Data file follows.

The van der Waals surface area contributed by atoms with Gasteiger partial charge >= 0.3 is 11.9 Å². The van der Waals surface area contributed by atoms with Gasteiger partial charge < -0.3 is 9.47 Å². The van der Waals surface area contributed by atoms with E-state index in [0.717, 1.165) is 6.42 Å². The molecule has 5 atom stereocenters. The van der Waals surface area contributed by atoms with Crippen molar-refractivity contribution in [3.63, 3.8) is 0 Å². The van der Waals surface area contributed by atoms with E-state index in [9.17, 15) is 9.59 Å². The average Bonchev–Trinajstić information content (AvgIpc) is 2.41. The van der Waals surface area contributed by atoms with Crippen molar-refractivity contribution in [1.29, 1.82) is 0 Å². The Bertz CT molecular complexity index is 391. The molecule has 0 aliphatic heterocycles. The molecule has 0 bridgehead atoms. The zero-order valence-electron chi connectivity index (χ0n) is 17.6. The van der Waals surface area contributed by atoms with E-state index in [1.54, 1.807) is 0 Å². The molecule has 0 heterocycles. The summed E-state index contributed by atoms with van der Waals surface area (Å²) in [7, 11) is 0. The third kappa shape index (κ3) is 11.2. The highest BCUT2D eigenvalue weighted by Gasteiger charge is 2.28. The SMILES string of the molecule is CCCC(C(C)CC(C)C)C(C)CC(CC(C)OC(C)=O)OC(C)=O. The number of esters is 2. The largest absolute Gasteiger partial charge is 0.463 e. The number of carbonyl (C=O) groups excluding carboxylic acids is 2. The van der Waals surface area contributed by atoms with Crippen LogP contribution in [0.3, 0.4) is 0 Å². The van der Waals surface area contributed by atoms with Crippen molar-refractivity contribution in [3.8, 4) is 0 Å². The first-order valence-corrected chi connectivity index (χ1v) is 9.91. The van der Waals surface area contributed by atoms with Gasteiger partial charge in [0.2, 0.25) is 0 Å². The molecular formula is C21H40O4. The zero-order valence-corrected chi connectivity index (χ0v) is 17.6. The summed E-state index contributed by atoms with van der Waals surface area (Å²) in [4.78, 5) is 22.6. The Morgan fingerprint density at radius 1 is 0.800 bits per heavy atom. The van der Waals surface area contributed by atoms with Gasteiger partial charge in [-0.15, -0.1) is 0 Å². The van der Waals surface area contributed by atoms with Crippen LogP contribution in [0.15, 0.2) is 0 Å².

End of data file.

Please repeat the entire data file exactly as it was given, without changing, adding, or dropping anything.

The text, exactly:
The van der Waals surface area contributed by atoms with Gasteiger partial charge >= 0.3 is 11.9 Å². The van der Waals surface area contributed by atoms with Gasteiger partial charge < -0.3 is 9.47 Å². The van der Waals surface area contributed by atoms with E-state index in [0.717, 1.165) is 6.42 Å². The molecule has 5 atom stereocenters. The van der Waals surface area contributed by atoms with Crippen molar-refractivity contribution in [3.63, 3.8) is 0 Å². The van der Waals surface area contributed by atoms with E-state index in [9.17, 15) is 9.59 Å². The average Bonchev–Trinajstić information content (AvgIpc) is 2.41. The van der Waals surface area contributed by atoms with Crippen molar-refractivity contribution in [1.29, 1.82) is 0 Å². The Bertz CT molecular complexity index is 391. The molecule has 0 aliphatic heterocycles. The molecule has 0 bridgehead atoms. The zero-order valence-electron chi connectivity index (χ0n) is 17.6. The van der Waals surface area contributed by atoms with E-state index in [1.54, 1.807) is 0 Å². The molecule has 0 heterocycles. The summed E-state index contributed by atoms with van der Waals surface area (Å²) in [7, 11) is 0. The third kappa shape index (κ3) is 11.2. The highest BCUT2D eigenvalue weighted by Gasteiger charge is 2.28. The SMILES string of the molecule is CCCC(C(C)CC(C)C)C(C)CC(CC(C)OC(C)=O)OC(C)=O. The number of esters is 2. The largest absolute Gasteiger partial charge is 0.463 e. The number of carbonyl (C=O) groups excluding carboxylic acids is 2. The van der Waals surface area contributed by atoms with Crippen LogP contribution in [0.3, 0.4) is 0 Å². The van der Waals surface area contributed by atoms with Crippen molar-refractivity contribution in [3.8, 4) is 0 Å². The first-order valence-corrected chi connectivity index (χ1v) is 9.91. The van der Waals surface area contributed by atoms with Gasteiger partial charge in [0.2, 0.25) is 0 Å². The molecular formula is C21H40O4. The zero-order valence-corrected chi connectivity index (χ0v) is 17.6. The summed E-state index contributed by atoms with van der Waals surface area (Å²) in [4.78, 5) is 22.6. The Morgan fingerprint density at radius 1 is 0.800 bits per heavy atom. The van der Waals surface area contributed by atoms with Gasteiger partial charge in [-0.15, -0.1) is 0 Å². The van der Waals surface area contributed by atoms with Crippen LogP contribution in [0.15, 0.2) is 0 Å².